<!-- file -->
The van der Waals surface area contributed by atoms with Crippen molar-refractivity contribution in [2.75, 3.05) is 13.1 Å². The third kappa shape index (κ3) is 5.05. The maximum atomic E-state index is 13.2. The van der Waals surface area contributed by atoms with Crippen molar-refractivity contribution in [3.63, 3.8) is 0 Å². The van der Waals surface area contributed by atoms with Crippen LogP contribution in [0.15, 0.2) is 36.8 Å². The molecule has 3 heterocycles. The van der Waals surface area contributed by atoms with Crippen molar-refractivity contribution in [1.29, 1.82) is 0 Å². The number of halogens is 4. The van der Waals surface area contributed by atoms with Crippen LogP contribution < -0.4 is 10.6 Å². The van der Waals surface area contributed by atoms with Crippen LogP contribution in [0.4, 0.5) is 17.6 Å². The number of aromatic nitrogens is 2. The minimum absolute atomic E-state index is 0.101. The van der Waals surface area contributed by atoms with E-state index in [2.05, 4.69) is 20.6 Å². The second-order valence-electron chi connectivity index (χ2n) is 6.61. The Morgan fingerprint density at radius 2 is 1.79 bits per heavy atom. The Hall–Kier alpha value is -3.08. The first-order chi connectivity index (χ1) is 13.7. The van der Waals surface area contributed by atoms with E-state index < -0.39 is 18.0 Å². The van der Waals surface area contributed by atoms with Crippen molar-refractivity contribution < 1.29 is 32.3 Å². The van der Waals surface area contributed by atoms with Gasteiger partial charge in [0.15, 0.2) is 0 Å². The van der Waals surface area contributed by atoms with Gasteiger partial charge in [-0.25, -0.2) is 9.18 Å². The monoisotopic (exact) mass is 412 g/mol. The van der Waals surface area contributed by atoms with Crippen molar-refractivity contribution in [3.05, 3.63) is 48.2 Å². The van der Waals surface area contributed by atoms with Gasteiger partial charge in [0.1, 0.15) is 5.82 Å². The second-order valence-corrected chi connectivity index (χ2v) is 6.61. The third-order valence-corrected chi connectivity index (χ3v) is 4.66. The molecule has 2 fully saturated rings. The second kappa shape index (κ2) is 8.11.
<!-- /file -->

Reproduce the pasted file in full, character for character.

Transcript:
The van der Waals surface area contributed by atoms with Crippen molar-refractivity contribution in [2.75, 3.05) is 13.1 Å². The third kappa shape index (κ3) is 5.05. The maximum atomic E-state index is 13.2. The van der Waals surface area contributed by atoms with Crippen molar-refractivity contribution in [3.63, 3.8) is 0 Å². The van der Waals surface area contributed by atoms with Crippen LogP contribution in [0.15, 0.2) is 36.8 Å². The molecule has 3 heterocycles. The van der Waals surface area contributed by atoms with Crippen molar-refractivity contribution in [1.29, 1.82) is 0 Å². The number of halogens is 4. The van der Waals surface area contributed by atoms with Crippen LogP contribution < -0.4 is 10.6 Å². The van der Waals surface area contributed by atoms with Crippen LogP contribution in [0.4, 0.5) is 17.6 Å². The number of aromatic nitrogens is 2. The minimum absolute atomic E-state index is 0.101. The van der Waals surface area contributed by atoms with E-state index in [2.05, 4.69) is 20.6 Å². The second-order valence-electron chi connectivity index (χ2n) is 6.61. The Morgan fingerprint density at radius 2 is 1.79 bits per heavy atom. The Hall–Kier alpha value is -3.08. The first-order chi connectivity index (χ1) is 13.7. The van der Waals surface area contributed by atoms with E-state index < -0.39 is 18.0 Å². The van der Waals surface area contributed by atoms with Crippen molar-refractivity contribution < 1.29 is 32.3 Å². The van der Waals surface area contributed by atoms with Gasteiger partial charge in [0.15, 0.2) is 0 Å². The van der Waals surface area contributed by atoms with Gasteiger partial charge in [-0.25, -0.2) is 9.18 Å². The monoisotopic (exact) mass is 412 g/mol. The van der Waals surface area contributed by atoms with Crippen molar-refractivity contribution in [3.05, 3.63) is 48.2 Å². The van der Waals surface area contributed by atoms with Gasteiger partial charge in [0.1, 0.15) is 5.82 Å². The second-order valence-corrected chi connectivity index (χ2v) is 6.61. The third-order valence-corrected chi connectivity index (χ3v) is 4.66. The molecule has 2 fully saturated rings. The second kappa shape index (κ2) is 8.11.